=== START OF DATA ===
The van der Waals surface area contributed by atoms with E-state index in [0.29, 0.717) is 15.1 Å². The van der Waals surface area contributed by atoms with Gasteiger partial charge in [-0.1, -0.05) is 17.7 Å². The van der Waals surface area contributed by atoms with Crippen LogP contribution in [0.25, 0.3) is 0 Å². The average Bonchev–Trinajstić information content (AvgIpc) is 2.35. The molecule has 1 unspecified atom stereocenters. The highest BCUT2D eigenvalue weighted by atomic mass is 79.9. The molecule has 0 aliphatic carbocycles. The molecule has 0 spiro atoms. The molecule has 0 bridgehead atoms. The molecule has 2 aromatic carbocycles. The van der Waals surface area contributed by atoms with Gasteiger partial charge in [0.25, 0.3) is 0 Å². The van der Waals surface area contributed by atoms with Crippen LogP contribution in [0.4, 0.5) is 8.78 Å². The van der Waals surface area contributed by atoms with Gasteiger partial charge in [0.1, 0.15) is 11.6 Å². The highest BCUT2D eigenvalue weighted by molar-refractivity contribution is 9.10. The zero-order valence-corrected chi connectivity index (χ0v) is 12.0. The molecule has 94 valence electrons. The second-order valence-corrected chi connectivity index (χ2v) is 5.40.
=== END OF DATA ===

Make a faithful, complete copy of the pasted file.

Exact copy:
The van der Waals surface area contributed by atoms with E-state index in [0.29, 0.717) is 15.1 Å². The van der Waals surface area contributed by atoms with Gasteiger partial charge in [-0.1, -0.05) is 17.7 Å². The van der Waals surface area contributed by atoms with Crippen LogP contribution in [0.25, 0.3) is 0 Å². The average Bonchev–Trinajstić information content (AvgIpc) is 2.35. The molecule has 1 unspecified atom stereocenters. The highest BCUT2D eigenvalue weighted by atomic mass is 79.9. The molecule has 0 aliphatic carbocycles. The molecule has 0 spiro atoms. The molecule has 0 bridgehead atoms. The molecule has 2 aromatic carbocycles. The van der Waals surface area contributed by atoms with Gasteiger partial charge in [0.25, 0.3) is 0 Å². The van der Waals surface area contributed by atoms with Crippen LogP contribution in [0.4, 0.5) is 8.78 Å². The van der Waals surface area contributed by atoms with Gasteiger partial charge in [0.1, 0.15) is 11.6 Å². The highest BCUT2D eigenvalue weighted by molar-refractivity contribution is 9.10. The zero-order valence-corrected chi connectivity index (χ0v) is 12.0. The molecule has 94 valence electrons. The second-order valence-corrected chi connectivity index (χ2v) is 5.40.